U.S. Federal Reserve Raises Interest Rates By 75 Basis Points

As was widely expected, the U.S. Federal Reserve raised its benchmark interest rates by 75
basis points to counter inflation.

The Federal Open Market Committee lifted its trendsetting interest rate to a range of 1.5% to
1.75%, the highest level since before the pandemic began in March 2020. The three quarter of a
percentage point increase is the biggest one-time rate hike by the U.S. central bank since 1994.

Stocks rallied after the interest rate increase, and as Federal Reserve Chairman Jerome Powell
said that the central bank is prepared to act more aggressively to dampen inflation that is
running at its highest level since 1981 in America.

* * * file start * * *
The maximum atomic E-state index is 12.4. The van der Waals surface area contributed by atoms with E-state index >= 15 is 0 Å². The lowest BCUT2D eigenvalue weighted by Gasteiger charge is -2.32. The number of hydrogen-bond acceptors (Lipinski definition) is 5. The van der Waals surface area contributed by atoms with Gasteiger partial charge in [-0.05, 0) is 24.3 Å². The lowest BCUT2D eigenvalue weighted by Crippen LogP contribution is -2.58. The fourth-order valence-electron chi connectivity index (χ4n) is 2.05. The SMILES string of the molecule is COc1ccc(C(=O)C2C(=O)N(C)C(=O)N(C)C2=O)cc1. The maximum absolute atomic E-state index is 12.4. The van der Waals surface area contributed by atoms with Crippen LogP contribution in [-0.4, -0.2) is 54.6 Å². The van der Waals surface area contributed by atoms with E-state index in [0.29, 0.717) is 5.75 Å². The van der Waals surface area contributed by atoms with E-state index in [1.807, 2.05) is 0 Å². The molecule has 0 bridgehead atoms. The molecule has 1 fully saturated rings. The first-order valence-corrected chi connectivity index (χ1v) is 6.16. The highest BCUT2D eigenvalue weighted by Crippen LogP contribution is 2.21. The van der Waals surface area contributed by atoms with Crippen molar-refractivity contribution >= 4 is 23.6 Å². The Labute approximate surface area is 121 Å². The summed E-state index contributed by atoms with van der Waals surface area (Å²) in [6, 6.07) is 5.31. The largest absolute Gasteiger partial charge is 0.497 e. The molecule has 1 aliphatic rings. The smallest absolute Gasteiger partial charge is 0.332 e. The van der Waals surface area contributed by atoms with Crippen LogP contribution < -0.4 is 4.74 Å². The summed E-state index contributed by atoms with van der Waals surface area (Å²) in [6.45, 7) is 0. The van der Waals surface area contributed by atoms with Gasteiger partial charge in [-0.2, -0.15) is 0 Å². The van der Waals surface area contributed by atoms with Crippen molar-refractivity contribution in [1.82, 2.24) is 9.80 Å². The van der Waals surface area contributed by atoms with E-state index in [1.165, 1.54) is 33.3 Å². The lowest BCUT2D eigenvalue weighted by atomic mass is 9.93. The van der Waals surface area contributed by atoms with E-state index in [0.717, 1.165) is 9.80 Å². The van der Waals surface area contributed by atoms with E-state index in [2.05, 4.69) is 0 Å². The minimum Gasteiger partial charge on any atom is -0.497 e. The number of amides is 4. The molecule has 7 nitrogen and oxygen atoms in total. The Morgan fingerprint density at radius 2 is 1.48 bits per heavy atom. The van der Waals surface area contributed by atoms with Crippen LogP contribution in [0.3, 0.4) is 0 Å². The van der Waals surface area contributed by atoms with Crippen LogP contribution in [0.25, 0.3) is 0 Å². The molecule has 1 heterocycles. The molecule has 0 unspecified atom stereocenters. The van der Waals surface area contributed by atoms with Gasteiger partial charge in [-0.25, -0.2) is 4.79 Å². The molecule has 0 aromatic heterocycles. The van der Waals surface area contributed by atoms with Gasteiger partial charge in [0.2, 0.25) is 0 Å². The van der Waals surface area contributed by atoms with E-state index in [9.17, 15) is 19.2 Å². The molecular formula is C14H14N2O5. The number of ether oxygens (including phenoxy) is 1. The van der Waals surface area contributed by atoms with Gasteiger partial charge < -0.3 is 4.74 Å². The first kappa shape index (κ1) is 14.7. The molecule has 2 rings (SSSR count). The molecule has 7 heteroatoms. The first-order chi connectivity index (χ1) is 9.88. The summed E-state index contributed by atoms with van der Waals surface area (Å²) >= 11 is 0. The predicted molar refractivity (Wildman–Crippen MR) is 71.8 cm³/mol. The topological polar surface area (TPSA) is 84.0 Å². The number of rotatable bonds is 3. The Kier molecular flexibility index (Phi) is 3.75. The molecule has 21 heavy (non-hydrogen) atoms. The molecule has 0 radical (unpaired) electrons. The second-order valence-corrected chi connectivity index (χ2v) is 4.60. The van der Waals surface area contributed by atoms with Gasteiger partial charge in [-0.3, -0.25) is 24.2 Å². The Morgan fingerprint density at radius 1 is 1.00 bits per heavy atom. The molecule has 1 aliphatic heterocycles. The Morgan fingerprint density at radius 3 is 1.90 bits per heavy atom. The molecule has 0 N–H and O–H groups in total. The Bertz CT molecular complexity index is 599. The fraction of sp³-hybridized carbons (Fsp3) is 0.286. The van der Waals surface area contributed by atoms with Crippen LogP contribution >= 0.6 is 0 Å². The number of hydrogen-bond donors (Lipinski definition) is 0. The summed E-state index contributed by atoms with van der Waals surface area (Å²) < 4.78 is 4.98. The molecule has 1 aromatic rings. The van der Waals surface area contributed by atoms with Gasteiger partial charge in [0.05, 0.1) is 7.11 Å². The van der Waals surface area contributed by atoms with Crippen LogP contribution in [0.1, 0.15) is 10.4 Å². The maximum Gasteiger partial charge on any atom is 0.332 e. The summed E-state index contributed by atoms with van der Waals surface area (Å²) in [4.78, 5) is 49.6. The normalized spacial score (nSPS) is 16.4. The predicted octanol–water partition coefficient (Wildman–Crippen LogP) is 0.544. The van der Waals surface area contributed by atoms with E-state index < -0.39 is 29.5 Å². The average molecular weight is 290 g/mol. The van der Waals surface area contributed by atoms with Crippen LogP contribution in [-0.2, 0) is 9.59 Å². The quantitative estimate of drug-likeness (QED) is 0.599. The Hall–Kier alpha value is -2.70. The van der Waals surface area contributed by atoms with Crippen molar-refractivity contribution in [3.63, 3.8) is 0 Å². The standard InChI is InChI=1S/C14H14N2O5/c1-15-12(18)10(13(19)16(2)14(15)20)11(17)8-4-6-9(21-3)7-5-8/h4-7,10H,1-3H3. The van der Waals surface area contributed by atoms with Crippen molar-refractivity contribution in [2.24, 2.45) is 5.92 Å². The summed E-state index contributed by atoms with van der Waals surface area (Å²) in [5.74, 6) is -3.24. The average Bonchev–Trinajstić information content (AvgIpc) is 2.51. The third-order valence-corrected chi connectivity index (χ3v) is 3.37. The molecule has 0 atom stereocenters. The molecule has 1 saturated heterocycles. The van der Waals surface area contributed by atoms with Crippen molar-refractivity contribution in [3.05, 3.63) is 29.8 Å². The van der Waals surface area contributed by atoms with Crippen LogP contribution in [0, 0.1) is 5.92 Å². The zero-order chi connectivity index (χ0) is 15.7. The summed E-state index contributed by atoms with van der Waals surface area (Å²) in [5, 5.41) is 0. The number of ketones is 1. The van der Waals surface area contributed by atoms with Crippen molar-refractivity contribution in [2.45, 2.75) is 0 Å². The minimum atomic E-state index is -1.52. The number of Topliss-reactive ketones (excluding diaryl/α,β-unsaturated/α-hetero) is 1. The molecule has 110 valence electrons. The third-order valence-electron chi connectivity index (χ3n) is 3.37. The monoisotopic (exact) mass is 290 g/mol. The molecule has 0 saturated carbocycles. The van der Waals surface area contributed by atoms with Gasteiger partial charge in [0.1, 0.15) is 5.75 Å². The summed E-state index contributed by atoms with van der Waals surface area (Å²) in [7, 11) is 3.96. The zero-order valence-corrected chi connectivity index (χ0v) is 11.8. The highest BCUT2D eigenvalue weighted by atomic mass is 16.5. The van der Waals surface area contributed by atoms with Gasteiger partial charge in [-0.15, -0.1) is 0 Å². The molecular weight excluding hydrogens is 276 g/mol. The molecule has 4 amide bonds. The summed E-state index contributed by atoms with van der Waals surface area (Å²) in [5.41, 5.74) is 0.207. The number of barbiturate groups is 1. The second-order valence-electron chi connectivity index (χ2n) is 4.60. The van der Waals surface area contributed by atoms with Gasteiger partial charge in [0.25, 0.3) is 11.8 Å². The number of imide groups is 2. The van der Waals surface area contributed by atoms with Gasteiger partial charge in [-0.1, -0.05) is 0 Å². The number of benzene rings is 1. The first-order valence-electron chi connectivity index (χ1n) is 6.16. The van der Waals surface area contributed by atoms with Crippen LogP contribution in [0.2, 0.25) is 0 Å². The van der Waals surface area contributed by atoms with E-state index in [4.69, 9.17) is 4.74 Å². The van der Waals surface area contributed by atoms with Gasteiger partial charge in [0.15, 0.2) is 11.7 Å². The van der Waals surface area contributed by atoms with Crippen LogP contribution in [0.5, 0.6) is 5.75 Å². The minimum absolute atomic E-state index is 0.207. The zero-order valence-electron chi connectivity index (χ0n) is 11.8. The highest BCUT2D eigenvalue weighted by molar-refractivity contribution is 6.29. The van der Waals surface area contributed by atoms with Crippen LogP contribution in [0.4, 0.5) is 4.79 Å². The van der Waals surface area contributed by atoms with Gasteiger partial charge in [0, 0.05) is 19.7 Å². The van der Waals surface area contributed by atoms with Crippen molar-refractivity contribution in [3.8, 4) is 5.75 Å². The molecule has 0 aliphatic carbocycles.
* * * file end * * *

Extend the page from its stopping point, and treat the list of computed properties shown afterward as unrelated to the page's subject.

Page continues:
“Clearly, today’s 75 basis point increase is an unusually large one, and I do not expect moves of
this size to be common,” Powell said during his news conference. He added that he expects the
next Fed meeting in July to see another rate increase of 50 or 75 basis points, and said
decisions on interest rates are being made “meeting by meeting.”

The Federal Reserve’s benchmark interest rate is expected to end the year at 3.4%, according
to the midpoint of the target range of individual members of the Federal Open Market
Committee. The committee then sees the Fed’s benchmark rate rising to 3.8% in 2023, a full
percentage point higher than what was expected this past March.

The Federal Reserve also significantly lowered its outlook for 2022 economic growth, saying it
now anticipates a 1.7% gain in U.S. gross domestic product (GDP), down from a forecast of
2.8% economic growth made in March of this year.